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Review: Shaw’s Me and My Girl may not be deep, but it sure is catchy

Michael Therriault as Bill Snibson and Élodie Gillett as Lady Jacqueline Carstone in Me and My Girl.

David Cooper/Photo by David Cooper

3 out of 4 stars

Title
Me and My Girl
Genre
Musical
Directed by
Ashlie Corcoran
Music
Noel Gay
Lyrics
L. Arthur Rose and Douglas Furber
Book
Stephen Fry with Mike Ockrent
Company
Shaw Festival
Venue
Festival Theatre
City
Niagara-on-the-Lake, Ont.
Runs Until
Sunday, October 15, 2017

Noel Gay, the British operetta and music hall composer born Reginald Armitage in 1898, wrote songs that we would call earworms today, seemingly simple compositions with often insipid lyrics that play on repeat in your head after you hear them, whether you want them to or not.

For instance, I'm writing this review a few days after seeing the Shaw Festival's entertaining production of Gay's 1937 hit musical Me and My Girl, and every time I let my mind go still for a moment, it fills with a section of the Act I finale song called The Lambeth Walk.

The particular syncopated part that I'm currently trying and failing to work out of my brain, like a piece of gristle stuck in my back teeth, goes like this: "Everything free and easy / Do as you darn well pleasy."

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Though I had never heard The Lambeth Walk before Saturday night, I now feel as if it has darn-well-pleasied about in my mind all my life.

Critic Sheridan Morley once wrote that Gay "wrote the kind of songs that people not only sang in their baths but also imagined they could write in their baths." I'd add only that he also seems to have written songs that people may think they have already made up in the bath.

Thanks to The Lambeth Walk, Me and My Girl was the most successful British musical until Cats, for whatever that's worth. And then, in the era of Cats, someone had the bright idea of reviving the musical on the West End – hiring Stephen Fry to update the old book by L. Arthur Rose and Douglas Furber and interpolating a couple of infernally catchy Gay tunes that were not originally in the show.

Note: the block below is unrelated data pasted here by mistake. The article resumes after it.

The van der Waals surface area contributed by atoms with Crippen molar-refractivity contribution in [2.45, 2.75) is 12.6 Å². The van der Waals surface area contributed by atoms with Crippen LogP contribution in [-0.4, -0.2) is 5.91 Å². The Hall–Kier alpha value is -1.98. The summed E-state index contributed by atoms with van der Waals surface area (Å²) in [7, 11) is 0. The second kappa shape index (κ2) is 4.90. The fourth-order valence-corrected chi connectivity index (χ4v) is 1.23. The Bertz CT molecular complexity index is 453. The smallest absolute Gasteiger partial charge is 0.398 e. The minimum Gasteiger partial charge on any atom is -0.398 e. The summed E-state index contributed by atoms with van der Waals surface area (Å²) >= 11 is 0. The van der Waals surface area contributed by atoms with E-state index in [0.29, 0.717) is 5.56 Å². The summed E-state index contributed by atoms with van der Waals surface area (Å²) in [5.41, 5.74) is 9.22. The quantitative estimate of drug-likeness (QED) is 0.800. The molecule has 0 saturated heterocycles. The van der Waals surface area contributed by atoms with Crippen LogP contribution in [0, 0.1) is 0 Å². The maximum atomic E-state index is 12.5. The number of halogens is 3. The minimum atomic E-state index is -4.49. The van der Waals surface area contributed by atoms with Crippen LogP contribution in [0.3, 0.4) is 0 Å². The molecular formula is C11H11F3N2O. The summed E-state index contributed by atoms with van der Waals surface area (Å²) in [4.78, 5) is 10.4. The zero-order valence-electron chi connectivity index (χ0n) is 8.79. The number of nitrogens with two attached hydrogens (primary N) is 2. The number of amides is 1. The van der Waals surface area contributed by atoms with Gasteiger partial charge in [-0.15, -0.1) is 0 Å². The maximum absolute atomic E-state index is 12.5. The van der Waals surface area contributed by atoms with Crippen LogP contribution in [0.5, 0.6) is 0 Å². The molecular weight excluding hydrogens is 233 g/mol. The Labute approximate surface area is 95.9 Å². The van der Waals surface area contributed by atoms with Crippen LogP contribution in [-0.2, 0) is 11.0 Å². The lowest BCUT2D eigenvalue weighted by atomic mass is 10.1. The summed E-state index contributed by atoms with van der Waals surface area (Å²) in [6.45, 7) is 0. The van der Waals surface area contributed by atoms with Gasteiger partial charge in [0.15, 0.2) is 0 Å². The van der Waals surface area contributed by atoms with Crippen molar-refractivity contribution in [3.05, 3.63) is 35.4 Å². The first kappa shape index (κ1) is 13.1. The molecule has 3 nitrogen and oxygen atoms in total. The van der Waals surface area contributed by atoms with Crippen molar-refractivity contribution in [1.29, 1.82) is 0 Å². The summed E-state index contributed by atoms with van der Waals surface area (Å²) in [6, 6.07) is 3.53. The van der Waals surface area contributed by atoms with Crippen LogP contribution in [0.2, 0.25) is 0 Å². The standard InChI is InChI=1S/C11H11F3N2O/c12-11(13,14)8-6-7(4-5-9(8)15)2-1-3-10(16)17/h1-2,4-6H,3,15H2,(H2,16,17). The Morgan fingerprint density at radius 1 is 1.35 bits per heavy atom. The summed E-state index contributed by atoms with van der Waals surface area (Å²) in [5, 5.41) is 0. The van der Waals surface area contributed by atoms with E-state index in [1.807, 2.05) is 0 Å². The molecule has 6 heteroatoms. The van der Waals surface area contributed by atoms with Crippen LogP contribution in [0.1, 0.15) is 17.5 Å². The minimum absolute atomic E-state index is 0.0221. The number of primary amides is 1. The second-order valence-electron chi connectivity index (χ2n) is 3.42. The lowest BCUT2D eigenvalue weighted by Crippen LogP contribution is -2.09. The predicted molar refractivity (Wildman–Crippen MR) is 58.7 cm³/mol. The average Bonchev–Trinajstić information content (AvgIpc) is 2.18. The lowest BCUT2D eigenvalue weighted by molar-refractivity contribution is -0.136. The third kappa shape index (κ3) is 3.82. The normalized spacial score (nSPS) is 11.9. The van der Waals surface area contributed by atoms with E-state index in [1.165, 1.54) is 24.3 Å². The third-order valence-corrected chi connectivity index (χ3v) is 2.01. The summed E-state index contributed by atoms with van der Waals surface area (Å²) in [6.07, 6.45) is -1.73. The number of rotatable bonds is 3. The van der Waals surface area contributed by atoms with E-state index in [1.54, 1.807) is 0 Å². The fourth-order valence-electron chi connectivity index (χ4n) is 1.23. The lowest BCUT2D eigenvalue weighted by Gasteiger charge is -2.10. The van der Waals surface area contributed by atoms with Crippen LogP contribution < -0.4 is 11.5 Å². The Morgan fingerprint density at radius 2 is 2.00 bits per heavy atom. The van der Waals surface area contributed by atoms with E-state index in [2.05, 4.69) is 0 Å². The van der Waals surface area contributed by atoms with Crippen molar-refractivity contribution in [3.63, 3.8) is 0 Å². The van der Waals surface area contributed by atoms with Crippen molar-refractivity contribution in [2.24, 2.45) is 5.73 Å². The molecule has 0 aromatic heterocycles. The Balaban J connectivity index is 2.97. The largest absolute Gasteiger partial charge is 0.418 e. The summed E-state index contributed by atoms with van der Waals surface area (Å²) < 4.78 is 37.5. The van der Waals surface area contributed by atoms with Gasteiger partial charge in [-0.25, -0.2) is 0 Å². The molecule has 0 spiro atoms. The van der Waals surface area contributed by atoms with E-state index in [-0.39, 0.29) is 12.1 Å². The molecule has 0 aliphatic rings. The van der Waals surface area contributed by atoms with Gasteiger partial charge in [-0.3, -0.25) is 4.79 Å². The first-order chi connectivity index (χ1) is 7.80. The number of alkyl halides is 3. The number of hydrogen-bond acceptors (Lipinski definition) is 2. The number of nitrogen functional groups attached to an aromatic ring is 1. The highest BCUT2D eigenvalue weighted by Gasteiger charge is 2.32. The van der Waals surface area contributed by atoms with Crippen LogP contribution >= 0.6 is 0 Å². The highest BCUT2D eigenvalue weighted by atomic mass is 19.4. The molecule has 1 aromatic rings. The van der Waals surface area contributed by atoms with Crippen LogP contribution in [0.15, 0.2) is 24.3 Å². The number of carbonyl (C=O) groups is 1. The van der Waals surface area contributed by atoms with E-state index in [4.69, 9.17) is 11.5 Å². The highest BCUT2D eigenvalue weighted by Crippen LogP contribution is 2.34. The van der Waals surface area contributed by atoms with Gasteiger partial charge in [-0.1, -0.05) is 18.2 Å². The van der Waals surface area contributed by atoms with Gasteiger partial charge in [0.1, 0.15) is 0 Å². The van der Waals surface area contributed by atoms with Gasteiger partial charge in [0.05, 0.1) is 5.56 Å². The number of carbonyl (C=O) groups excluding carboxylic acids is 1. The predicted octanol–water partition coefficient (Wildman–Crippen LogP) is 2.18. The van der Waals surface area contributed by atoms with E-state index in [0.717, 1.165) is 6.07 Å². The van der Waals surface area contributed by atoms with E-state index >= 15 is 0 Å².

This 1985 version is what we find on now at the Shaw in a production directed by Ashlie Corcoran and choreographed by Parker Esse that I'm not sure if I enjoyed or want to destroy before it has the chance to infect anyone else.

Bill Snibson (Michael Therriault), who hails from the cockney area south of the Thames called Lambeth, is suddenly discovered to be the 14th heir to the Earl of Hareford. He arrives at an estate full of aristocratic relatives and learns that all this can be his if he just ditches "his girl" Sally (Kristi Frank) for a more suitable upper-class match that pleases the executors (Sharry Flett and Ric Reid).

Or something like that. From a plot point of view, Me and My Girl is standard early musical theatre fare in that it's loosely connected song and dance. The contrived central conundrum could have been solved as easily in the first scene as the last. Indeed, it seems to be solved at the end of the first act when all the aristocrats and cockneys do The Lambeth Walk together, but somehow the reset button is hit during intermission.